In extra time, the Italians were required to attack once more, and the game mutated into a more open spectacle, although the actual quality left much to be desired. Germany took the lead after a brainstorm by Italian defender Fabrizio Poletti gave Müller the opportunity to score. But the lead did not last long with Italy equalising minutes later with a header from a free-kick into the penalty box of their own, and then took the lead after Riva scored with a speculative hit from outside the box.
Swapping ends, Italy in the ascendance again, West Germany did not give up and soon won a corner. The resulting header from Seeler forced keeper Enrico Albertosi into the save, tipping the ball over the bar for another corner. This time Seeler got his head to the ball again, but this time headed the ball back across the goal for Müller to get his tenth goal of the tournament. But nevertheless it was Italy who would reach the final after Boninsegna cut a ball back for Rivera (who had come on again for Mazzola) to score the winning goal and send Maier the wrong-way. Now in the intense heat Italy killed the rest of the game, playing for time, knocking the ball out of play at any opportunity and not allowing the basketball-esque momentum of the game to take hold again. The tactics were successful and Italy were finalists.
Brazil 3 1 Uruguay
The second semi-final took place in Guadalajata, which had become virtually Brazil's home ground. It was Ururugay who took the early lead in this game however, Cubillas exploiting the weakness of the hapless Felix again, with a shot from a very narrow angle that ricocheted off the keeper's body and into the goal. Uruguay sought to maintain their lead by changing their play into a cynical and disruptive style, conceding free-kicks at will, but preventing the Brazilians from mounting coherent attacks. This strategy lasted for the rest of the first half, until Brazil equalisied from the young full-back Clodoaldo in the dying seconds of the first half.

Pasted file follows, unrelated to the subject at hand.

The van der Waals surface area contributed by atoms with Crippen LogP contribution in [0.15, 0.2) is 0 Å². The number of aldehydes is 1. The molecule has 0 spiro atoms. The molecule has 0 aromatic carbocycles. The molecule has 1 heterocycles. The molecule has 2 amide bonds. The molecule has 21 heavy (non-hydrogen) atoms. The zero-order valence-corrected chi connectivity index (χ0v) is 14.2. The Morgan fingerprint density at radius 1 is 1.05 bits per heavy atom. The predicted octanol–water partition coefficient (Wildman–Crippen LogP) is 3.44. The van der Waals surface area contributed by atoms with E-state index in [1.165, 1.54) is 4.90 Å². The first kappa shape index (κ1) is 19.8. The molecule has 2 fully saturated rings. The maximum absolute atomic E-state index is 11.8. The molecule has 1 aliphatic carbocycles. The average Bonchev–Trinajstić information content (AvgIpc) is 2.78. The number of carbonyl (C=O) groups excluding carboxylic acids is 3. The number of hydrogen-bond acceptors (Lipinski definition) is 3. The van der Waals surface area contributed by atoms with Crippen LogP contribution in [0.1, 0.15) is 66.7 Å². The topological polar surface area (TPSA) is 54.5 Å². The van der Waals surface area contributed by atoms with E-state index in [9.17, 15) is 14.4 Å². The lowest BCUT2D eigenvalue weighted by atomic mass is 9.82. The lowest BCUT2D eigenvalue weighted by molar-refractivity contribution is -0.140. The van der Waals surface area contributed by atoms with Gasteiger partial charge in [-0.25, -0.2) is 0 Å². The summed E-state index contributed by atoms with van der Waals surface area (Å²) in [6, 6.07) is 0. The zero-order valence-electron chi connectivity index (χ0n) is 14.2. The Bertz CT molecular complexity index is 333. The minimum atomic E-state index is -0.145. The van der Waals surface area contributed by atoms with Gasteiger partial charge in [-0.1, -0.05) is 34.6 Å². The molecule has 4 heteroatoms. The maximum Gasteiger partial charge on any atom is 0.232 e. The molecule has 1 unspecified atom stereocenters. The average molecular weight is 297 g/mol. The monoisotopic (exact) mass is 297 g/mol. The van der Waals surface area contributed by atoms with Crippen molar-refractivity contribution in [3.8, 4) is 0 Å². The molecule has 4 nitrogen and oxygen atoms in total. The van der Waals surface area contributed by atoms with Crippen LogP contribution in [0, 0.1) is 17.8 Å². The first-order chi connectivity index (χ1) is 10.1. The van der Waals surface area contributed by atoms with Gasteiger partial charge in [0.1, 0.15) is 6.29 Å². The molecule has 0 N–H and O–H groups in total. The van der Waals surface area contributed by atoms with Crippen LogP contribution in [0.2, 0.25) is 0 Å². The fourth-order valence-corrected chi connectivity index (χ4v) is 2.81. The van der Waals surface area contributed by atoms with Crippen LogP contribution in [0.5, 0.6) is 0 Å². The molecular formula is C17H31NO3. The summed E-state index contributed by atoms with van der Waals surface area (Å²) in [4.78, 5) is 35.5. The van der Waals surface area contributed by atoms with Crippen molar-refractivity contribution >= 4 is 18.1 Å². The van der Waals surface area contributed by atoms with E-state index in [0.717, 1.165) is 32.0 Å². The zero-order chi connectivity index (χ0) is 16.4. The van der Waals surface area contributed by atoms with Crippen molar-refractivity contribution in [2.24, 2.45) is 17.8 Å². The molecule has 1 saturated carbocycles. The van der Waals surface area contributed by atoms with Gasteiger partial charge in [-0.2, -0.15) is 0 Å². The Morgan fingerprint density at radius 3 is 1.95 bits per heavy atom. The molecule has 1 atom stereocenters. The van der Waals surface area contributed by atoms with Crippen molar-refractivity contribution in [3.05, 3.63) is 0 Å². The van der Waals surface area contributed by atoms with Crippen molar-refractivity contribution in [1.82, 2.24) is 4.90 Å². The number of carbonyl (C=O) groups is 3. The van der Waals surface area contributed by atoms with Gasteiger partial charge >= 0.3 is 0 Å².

The second half saw Brazil seize control of the game by the scruff of the neck, and Uruguay's resistance saw only their violence and cynicism increase. It took time for Brazil's dominance to translate into goals, it wasn't until the 76th minute that Jairzinho sent them in the lead. Now behind for the first time, Uruguay strove to make their way back in the game, but Felix proved the equal of the Uruguay shots at goals. Then the game was settled to a spectacular goal by Rivelino after Pelé and drawn the defence.
This had been the first World Cup that Pelé had been able to stamp his full authority on since his debut in 1958, and he was determined to leave a mark to remember, embarking on a quest to score one truly extraordinary and brilliant goal that would live on in the memory. Although this quest was unfulfilled he came closest to achieving his goal in this game. The first attempt came in the first half, after Pelé had noticed the Uruguayan goalkeeper Ladislao Mazurkiewicz had a short goal-kick. Positioning himself to intercept one of these clearances, he met the ball just outside the centre circle in the Uruguayan half and unleashed an immediate volley on the full, that flew towards the goal and forced Mazurkiewicz into making an accomplished save. Another attempt came near the end of the game as Pelé received a through ball that left him with only Mazurkiewicz to beat. Instead of picking up the ball he ran to the other side of the ball, drawing the keeper with him, before doubling back and sending a first-time shot at a narrow angle that agonisingly went inches wide of the unguarded goal.
Third Place Match
West Germany 1 0 Uruguay
The warm up to the final saw West Germany taking third place thanks to a goal from Wolfgang Overath.
Brazil 4 1 Italy